Evaluating Seed-covering Devices and Presswheels for Directly Seeding Mustard and Cabbage

in HortTechnology
Authors:
Regina P. BracyAssociate professor, Louisiana State University Agricultural Center, Louisiana Agricultural Experiment Station, Hammond Research Station, 21549 Old Covington Hwy, Hammond, LA 70403.

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Richard L. ParishProfessor, Louisiana State University Agricultural Center, Louisiana Agricultural Experiment Station, Hammond Research Station, 21549 Old Covington Hwy, Hammond, LA 70403.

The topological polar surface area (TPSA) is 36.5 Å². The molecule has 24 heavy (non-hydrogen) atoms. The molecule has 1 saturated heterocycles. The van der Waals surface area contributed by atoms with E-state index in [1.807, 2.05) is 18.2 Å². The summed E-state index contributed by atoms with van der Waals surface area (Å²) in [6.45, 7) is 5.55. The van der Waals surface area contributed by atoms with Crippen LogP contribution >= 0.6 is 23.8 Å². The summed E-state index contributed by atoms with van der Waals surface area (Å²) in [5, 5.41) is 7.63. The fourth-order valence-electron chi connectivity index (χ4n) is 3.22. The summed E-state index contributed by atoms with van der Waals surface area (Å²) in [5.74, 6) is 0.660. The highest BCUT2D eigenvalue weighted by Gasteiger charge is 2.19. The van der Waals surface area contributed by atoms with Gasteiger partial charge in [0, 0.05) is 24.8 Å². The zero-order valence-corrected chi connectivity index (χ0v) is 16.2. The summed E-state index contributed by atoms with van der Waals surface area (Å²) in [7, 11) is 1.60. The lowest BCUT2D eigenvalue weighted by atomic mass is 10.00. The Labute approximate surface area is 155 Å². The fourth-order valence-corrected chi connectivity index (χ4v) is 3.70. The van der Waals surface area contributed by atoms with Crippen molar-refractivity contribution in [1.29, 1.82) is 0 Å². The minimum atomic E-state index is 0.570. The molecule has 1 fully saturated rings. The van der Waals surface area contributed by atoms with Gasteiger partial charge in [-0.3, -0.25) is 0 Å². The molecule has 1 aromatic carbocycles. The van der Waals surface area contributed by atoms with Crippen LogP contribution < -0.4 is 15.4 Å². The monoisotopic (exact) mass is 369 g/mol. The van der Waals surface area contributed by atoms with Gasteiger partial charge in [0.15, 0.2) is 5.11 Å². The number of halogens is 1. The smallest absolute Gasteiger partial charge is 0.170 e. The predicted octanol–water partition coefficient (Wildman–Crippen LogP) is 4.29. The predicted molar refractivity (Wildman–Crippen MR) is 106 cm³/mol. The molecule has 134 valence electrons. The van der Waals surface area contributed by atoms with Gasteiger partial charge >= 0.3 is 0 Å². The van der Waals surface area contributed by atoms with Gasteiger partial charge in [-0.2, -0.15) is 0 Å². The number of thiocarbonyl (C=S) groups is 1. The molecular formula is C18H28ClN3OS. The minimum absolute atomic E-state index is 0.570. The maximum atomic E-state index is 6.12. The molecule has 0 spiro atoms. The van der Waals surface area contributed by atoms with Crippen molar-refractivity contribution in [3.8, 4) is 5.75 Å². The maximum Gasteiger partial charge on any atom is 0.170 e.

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Stands of brassica crops obtained with precision seeders are sometimes inadequate or nonuniform. Although several types of covering devices and presswheels are available from precision seeder manufacturers, the effects of covering devices and presswheels on plant emergence of direct-seeded Brassica crops have not been determined. In Spring and Fall 1996, six crops of mustard [Brassica juncea (L.) Czerniak] and four crops of cabbage (Brassica oleracea L. capitata group) were direct seeded with a precision belt seeder using four covering devices and four rear presswheels. All of the covering devices and presswheels evaluated were adequate for direct seeding mustard and cabbage under the soil moisture conditions and soil type (silt loam or fine sandy loam) found in these experiments. Although poor stands were obtained with all seed covering devices and presswheels when 7.8 inches (199 mm) of rain occurred within 3 days of planting, plant stand of cabbage was greater when the paired arm device was used than with drag-type or no covering devices.

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